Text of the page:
Independent Contractor Or Employee?

Employer or contractor checklist

It’s a common question in the workforce: whether you’re an employee or an independent contractor. You might wonder, why does it matter? I’m paid the same either way. 

However, that’s typically not true. Most notably, employees are eligible for overtime pay and health benefits, whereas independent contractors are not. 

Often employers may — whether on purpose or accidentally — misclassify their workers as being independent contractors. But how do you know if you’re misclassified, and should be counted as an employee who receives overtime and these benefits?  Below are some examples to think about. 

Your Schedule

How much are you in charge of your own schedule? If it’s very much under the company’s control, keep that in mind. Independent contractors are supposed to be just what it says in the title — independent. If you’re an independent contractor, you most likely will be making your own hours and determining when and where to complete your tasks. 

Also, do you work for any other companies? If you’re devoting all of your time to a single company and working long hours each week, chances are, you’re being treated like an employee and not being compensated for it.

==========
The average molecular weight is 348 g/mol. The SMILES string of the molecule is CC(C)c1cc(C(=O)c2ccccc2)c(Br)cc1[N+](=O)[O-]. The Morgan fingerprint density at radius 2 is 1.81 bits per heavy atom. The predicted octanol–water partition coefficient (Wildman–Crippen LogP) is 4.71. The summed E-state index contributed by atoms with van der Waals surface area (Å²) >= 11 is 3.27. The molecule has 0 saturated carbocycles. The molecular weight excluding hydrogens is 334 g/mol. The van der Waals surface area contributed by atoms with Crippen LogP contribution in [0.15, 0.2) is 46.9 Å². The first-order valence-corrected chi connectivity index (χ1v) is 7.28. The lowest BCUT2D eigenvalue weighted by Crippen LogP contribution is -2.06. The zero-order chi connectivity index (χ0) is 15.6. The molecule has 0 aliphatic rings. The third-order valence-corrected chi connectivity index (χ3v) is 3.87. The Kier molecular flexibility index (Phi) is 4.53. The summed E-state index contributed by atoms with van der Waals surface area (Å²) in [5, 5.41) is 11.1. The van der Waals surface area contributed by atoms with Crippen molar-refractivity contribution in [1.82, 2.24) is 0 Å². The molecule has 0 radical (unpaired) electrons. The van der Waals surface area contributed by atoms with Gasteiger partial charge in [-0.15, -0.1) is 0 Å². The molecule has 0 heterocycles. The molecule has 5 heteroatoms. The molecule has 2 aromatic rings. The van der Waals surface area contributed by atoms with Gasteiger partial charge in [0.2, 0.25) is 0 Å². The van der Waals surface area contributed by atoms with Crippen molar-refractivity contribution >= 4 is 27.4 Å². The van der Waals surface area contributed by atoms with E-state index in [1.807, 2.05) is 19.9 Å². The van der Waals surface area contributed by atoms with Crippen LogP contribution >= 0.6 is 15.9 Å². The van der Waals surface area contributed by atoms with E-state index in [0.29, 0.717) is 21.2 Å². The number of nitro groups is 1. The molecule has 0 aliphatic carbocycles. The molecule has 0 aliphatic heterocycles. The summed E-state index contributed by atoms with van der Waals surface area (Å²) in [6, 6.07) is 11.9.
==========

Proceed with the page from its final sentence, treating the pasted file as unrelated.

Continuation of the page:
Your Materials

Do you use your own resources to get the job done? Or do you use what the company provides? If they’re giving you everything you need, then that makes you less of a contractor and more of an employee. 

An important part of independent contractor classification is that you are bringing your own expertise and materials to the job — after all, you were hired as an independent worker because of your personal abilities and supplies. 

 

What Next? 

The above are a few examples to help you consider whether you have been misclassified.  If you believe you were misclassified as an independent contractor, contact us today for a free, confidential consultation to review the complete facts of your situation. We’ll be able to answer any questions you may have about your rights as a worker.

If we see that those rights have been violated, we want to fight for you. We charge nothing unless we win your case.

By Staff

Writer